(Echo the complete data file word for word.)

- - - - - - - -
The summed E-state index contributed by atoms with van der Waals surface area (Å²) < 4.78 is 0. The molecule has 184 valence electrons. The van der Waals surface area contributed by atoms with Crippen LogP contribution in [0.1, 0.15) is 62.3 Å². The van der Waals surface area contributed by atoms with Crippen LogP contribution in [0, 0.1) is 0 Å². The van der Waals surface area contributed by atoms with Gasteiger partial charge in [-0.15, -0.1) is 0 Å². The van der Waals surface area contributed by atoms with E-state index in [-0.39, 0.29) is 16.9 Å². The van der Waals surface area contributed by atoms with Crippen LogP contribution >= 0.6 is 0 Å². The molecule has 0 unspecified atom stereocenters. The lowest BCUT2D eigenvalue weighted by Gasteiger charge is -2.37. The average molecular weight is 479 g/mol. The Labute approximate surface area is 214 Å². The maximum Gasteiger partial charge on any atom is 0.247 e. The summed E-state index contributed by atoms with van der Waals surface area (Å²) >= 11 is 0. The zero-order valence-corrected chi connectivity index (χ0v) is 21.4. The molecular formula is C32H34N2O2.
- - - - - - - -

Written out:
The summed E-state index contributed by atoms with van der Waals surface area (Å²) < 4.78 is 0. The molecule has 184 valence electrons. The van der Waals surface area contributed by atoms with Crippen LogP contribution in [0.1, 0.15) is 62.3 Å². The van der Waals surface area contributed by atoms with Crippen LogP contribution in [0, 0.1) is 0 Å². The van der Waals surface area contributed by atoms with Gasteiger partial charge in [-0.15, -0.1) is 0 Å². The van der Waals surface area contributed by atoms with E-state index in [-0.39, 0.29) is 16.9 Å². The van der Waals surface area contributed by atoms with Crippen LogP contribution >= 0.6 is 0 Å². The molecule has 0 unspecified atom stereocenters. The lowest BCUT2D eigenvalue weighted by Gasteiger charge is -2.37. The average molecular weight is 479 g/mol. The Labute approximate surface area is 214 Å². The maximum Gasteiger partial charge on any atom is 0.247 e. The summed E-state index contributed by atoms with van der Waals surface area (Å²) >= 11 is 0. The zero-order valence-corrected chi connectivity index (χ0v) is 21.4. The molecular formula is C32H34N2O2.